- India will allow telecommunications firms to receive 100% foreign direct investment without any government clearances, part of a plan to bail out its wireless phone operators including the local unit of Vodafone Group Plc that’s grappling with mounting debt, a crushing price war and billions of dollars in government dues. Currently firms can raise only 49% FDI through the so-called automatic route, Telecom Minister Ashwini Vaishnaw said in a briefing Wednesday. Prime Minister Narendra Modi’s administration also allowed telecom firms four years to clear dues to the government. The rescue plan is crucial for Vodafone Idea Ltd. and Bharti Airtel Ltd. — India’s No. 2 carrier — both of which saw their financial health deteriorate after billionaire Mukesh Ambani’s Reliance Jio Infocomm Ltd. sparked a brutal price war in 2016, and quickly clinched market share to become the top player. Many private phone operators exited the market, merged with rivals, or filed for bankruptcy after Jio lured away subscribers with cheap data and free calls.
- Microsoft Corp., the world’s largest software maker, has launched what could be its largest ever stock-repurchase program of as much as $60 billion, at a time when lawmakers are considering a tax on buybacks. The company’s recent resurgence has given it a market value north of $2.2 trillion, making it the second-most valuable publicly traded company after a 35% rise in its shares over 2021. Its previous buyback plan, unveiled in September 2019, was for $40 billion. Microsoft’s latest purchase scheme comes after two senior Democratic senators proposed a 2% tax on corporate stock buybacks as part of a bid to help fund a $3.5 trillion U.S. budget bill.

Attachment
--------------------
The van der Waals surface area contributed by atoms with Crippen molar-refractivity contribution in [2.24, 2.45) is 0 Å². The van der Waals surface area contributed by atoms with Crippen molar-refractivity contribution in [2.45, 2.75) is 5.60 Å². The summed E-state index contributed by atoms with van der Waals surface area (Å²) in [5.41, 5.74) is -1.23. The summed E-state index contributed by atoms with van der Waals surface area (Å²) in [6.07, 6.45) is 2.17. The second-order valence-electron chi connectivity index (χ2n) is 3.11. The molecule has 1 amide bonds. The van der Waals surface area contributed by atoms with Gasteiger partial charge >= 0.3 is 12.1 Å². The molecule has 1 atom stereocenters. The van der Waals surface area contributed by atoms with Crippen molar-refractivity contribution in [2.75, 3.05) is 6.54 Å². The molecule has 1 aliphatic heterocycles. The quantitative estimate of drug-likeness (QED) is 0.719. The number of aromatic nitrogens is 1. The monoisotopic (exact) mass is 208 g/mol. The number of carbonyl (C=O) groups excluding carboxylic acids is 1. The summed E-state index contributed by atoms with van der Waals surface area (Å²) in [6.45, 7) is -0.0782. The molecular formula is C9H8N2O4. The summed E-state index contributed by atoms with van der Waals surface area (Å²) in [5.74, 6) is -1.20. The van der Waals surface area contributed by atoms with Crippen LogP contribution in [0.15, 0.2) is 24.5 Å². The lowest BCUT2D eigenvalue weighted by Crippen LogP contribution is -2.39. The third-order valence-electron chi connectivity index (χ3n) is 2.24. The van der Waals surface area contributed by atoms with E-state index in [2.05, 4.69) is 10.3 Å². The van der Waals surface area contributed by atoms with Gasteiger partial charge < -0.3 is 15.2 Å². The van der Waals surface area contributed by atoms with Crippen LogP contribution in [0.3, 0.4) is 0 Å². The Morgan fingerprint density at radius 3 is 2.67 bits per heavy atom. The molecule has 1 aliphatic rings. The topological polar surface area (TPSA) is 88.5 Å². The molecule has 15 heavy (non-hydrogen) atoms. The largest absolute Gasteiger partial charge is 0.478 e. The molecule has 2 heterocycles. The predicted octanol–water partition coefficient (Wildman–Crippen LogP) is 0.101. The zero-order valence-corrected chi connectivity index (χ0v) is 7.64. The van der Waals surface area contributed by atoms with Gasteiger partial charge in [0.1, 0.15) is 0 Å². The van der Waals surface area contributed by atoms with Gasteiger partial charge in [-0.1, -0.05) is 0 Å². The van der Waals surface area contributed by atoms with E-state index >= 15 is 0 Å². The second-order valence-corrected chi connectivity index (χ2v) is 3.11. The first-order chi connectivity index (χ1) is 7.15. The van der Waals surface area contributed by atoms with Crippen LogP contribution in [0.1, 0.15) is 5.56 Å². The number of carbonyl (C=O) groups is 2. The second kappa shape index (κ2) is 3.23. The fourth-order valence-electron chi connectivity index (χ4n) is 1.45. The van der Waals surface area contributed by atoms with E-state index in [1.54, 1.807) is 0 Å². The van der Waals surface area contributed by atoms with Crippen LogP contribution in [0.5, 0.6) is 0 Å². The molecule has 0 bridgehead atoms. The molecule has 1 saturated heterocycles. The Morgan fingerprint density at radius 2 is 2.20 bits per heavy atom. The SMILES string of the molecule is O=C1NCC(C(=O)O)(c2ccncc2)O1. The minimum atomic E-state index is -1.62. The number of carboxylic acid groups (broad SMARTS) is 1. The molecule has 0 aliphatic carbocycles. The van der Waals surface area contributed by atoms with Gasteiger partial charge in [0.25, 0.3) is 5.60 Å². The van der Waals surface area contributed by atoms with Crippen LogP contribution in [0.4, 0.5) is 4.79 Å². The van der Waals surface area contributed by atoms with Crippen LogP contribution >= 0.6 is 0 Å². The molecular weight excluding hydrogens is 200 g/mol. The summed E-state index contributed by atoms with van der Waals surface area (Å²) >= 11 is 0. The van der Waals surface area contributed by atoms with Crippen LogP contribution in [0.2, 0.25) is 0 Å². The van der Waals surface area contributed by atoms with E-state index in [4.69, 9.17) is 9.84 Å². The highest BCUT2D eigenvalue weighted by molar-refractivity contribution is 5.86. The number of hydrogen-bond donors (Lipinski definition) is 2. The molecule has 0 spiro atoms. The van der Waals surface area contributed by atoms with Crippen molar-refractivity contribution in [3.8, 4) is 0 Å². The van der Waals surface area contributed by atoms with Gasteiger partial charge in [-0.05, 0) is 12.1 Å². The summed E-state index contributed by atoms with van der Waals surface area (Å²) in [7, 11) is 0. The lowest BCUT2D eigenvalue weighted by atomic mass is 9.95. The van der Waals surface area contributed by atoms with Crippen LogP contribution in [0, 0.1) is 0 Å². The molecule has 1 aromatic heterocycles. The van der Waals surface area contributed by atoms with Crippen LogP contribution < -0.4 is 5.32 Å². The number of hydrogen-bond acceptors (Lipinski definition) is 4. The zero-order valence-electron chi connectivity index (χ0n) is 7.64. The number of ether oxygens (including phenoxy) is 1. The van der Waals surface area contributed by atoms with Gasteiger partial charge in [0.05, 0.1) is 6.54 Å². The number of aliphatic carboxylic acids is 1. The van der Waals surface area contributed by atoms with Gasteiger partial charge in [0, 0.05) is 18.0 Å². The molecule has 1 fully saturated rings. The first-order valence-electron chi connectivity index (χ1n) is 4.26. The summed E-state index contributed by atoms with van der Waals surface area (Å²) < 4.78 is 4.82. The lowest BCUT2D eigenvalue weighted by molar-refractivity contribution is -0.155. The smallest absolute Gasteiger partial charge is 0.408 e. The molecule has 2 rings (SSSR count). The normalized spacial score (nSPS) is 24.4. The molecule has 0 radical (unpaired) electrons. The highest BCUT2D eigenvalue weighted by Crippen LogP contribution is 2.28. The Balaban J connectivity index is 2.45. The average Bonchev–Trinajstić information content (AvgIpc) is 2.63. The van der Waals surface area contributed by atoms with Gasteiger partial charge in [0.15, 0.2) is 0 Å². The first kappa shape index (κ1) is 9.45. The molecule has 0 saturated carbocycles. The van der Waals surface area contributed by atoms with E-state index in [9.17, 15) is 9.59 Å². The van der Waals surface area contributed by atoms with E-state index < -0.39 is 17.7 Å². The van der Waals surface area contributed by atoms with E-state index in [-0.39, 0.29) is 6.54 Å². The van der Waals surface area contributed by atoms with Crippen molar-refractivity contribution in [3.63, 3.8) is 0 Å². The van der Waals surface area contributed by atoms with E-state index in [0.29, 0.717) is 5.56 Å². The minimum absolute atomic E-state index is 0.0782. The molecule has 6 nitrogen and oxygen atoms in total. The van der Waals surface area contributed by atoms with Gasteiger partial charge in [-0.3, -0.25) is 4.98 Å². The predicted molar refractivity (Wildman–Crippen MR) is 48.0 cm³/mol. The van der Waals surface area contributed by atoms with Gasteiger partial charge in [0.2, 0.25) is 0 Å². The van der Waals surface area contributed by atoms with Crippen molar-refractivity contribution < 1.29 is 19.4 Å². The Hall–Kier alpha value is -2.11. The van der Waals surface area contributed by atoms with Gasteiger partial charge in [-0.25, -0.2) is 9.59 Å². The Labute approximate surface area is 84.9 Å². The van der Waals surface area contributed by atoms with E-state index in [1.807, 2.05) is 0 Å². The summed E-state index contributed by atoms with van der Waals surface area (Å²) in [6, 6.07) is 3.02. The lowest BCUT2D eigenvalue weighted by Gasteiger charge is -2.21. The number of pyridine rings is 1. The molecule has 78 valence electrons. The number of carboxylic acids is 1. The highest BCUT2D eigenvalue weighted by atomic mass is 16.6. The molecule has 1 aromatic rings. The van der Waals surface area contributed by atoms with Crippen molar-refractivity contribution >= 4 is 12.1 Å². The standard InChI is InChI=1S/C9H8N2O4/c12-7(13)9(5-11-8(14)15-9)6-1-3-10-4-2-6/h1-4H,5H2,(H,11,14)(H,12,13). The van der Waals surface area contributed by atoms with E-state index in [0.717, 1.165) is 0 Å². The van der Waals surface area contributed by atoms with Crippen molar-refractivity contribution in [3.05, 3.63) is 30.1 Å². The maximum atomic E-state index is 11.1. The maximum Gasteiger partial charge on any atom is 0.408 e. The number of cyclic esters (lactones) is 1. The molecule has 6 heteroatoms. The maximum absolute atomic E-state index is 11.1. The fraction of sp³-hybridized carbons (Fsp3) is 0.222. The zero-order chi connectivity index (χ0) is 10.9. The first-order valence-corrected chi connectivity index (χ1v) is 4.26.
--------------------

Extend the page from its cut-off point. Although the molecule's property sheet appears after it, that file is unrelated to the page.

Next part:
- Pfizer Inc.’s vaccine neutralized two concerning new variants in a lab experiment that offers reassurance for countries relying on immunization campaigns to subdue the pandemic. U.S. President Joe Biden is expected to meet with chief executives from companies including Walt Disney Co. and Microsoft Corp. to discuss vaccination requirements, Dow Jones reported. China’s economy weakened further last month after virus curbs damped consumer spending, a trend that may be extended as students and teachers were urged to avoid travel for the upcoming holidays. Singapore said the treatment plan for most people with breakthrough infections will be home quarantine.
- Cathie Wood’s exchange-traded funds sold $66 million of Tesla Inc. shares Tuesday and picked up more Robinhood Markets Inc. as the retail broker’s dismal stock market performance continues. Ark Investment Management LLC funds sold almost 89,000 shares in Tesla and added more than 236,000 of Robinhood, according to the firm’s daily trading update. They’ve added about 390,000 Robinhood shares so far this month. Shares in the online brokerage, which became a household name as cooped-up users bet on assets like meme stocks and cryptocurrencies, have fallen 43% from their peak in early August. Ark is the company’s fifth-largest stockholder with just under 1% of the shares.